After originally calling for a smaller law enforcement presence at this year’s Twin Cities (TC) Pride parade, Pride officials recanted on their previous statement and have now invited the law enforcement community to again march alongside their LGBTQ+ counterparts.
The announcement came via the Twin Cities Pride Facebook page. The post apologized to the law enforcement community and explained that excluding members of the community “…is contrary to our mission to foster inclusion.”
The following is the full text of the Facebook post:
FOR IMMEDIATE RELEASE
MINNEAPOLIS (June 23, 2017) – Earlier this week Twin Cities Pride made a decision to forego uniformed, off-duty police officers from participating in the beginning of the Twin Cities Pride Parade. We would like to apologize to the law enforcement community for neglecting to communicate and consider input for other possible alternatives prior to releasing the details of this decision.
Following its release, we received input from impacted parties and through this input we recognize this decision has made members of the law enforcement community feel excluded, which is contrary to our mission to foster inclusion. Our intent is and was to respect the pain that the people of color and transgender communities have experienced as of late, but our original approach fell short of our mission.
As of yesterday afternoon, we productively met with representatives of these parties, including Chief Harteau of the Minneapolis Police Department and Roxanne Anderson, Executive Director of The Minnesota Transgender Health Coalition, in an effort to create a cohesive, unifying alternative which is inclusive of each perspective on this issue.
One unmarked police car will clear the way as originally stated, and we would like to invite members of the law enforcement community to participate in the parade by holding the Unity flag or marching alongside the Rainbow, Bisexual, or Transgender flags.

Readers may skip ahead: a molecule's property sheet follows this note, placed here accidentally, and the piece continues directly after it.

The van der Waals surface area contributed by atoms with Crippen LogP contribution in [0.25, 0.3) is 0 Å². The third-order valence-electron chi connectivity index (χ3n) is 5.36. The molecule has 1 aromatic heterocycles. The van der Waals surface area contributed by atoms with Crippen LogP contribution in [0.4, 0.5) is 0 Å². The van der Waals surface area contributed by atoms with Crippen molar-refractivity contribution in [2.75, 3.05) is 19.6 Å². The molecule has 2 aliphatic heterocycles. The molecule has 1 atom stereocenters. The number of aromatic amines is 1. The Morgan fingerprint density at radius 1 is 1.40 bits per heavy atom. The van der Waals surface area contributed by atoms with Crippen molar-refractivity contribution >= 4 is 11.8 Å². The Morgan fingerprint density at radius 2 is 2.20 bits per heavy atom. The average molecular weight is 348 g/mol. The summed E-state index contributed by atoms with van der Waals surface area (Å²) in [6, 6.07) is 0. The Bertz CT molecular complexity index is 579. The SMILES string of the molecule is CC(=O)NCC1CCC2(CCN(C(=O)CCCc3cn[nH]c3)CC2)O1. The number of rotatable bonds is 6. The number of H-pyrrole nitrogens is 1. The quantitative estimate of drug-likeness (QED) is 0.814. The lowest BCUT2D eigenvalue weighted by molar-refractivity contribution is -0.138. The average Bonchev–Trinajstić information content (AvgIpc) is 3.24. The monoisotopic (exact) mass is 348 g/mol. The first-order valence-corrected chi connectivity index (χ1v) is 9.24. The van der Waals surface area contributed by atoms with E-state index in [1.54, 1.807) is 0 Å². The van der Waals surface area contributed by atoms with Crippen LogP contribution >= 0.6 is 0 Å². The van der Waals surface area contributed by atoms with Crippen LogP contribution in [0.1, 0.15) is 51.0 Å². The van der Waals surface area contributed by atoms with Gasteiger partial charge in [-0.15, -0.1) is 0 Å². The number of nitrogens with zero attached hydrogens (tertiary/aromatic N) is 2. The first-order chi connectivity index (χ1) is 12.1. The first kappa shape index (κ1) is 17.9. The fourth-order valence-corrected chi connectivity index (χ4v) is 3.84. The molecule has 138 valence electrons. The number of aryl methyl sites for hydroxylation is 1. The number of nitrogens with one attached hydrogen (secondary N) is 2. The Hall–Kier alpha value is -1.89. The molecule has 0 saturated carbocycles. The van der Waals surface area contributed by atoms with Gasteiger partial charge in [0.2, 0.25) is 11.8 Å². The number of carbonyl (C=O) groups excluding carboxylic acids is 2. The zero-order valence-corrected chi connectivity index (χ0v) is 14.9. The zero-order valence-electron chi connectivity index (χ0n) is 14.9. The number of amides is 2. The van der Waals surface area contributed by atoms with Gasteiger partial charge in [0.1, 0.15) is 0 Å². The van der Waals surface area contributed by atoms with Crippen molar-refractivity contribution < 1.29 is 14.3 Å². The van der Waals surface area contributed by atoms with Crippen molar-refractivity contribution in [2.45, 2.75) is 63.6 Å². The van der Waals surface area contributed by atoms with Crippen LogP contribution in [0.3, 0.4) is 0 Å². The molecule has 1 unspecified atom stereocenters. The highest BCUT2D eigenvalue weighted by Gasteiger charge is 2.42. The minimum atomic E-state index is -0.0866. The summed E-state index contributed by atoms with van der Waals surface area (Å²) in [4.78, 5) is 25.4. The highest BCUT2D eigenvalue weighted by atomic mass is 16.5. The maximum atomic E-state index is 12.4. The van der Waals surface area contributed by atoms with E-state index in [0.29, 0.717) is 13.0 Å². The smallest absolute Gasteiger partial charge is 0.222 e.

To our transgender and people of color communities, we will continue to respect your pain and angst by bridging the divide and continuing conversations on both sides of this issue to ensure we consider alternatives that make each group feel comfortable and safe.
Twin Cities Pride will also continue to keep communication channels open with all community members to ensure our events and activities that provide a place to foster inclusion, educate and create awareness of issues, and to celebrate our achievements.
Dot Belstler, Executive Director and
Twin Cities Pride Board of Directors
This response came after a Facebook post by Minneapolis Police Chief Janee Hareau sent an open letter to TC Pride. Below is the letter that was posted on Hareau’s Facebook page.
After TC Pride reversed their decision the Minneapolis Police Department released this video of Harteu
The full text is below:
“I want to recognize and acknowledge everyone’s viewpoints. I also want to thank Pride for their decision after a very thoughtful conversation yesterday. I look forward to future discussions, I look forward to seeing everybody out at the parade on Sunday, and I want to wish everybody a happy Pride!”
Both the Hennepin County Medical Center (HCMC) and the Minneapolis Fire Department (MFD) Local 82 had planned on boycotting part or all of the Pride parade in order to show solidarity with law enforcement.
A HCMC spokesperson implied via email that nothing has changed regarding whether or not an HCMC ambulance will participate in the parade but that it might change because participation is voluntary.
Mark Lakosky, President of MFD Local 82, said
My members said ‘go ahead and let’s get back in there.’ Their thought was pretty much that it’s still about the community and not a couple of organizers that made a bad decision. It’s corrected and you know, let’s be bigger than the whole thing and move on.”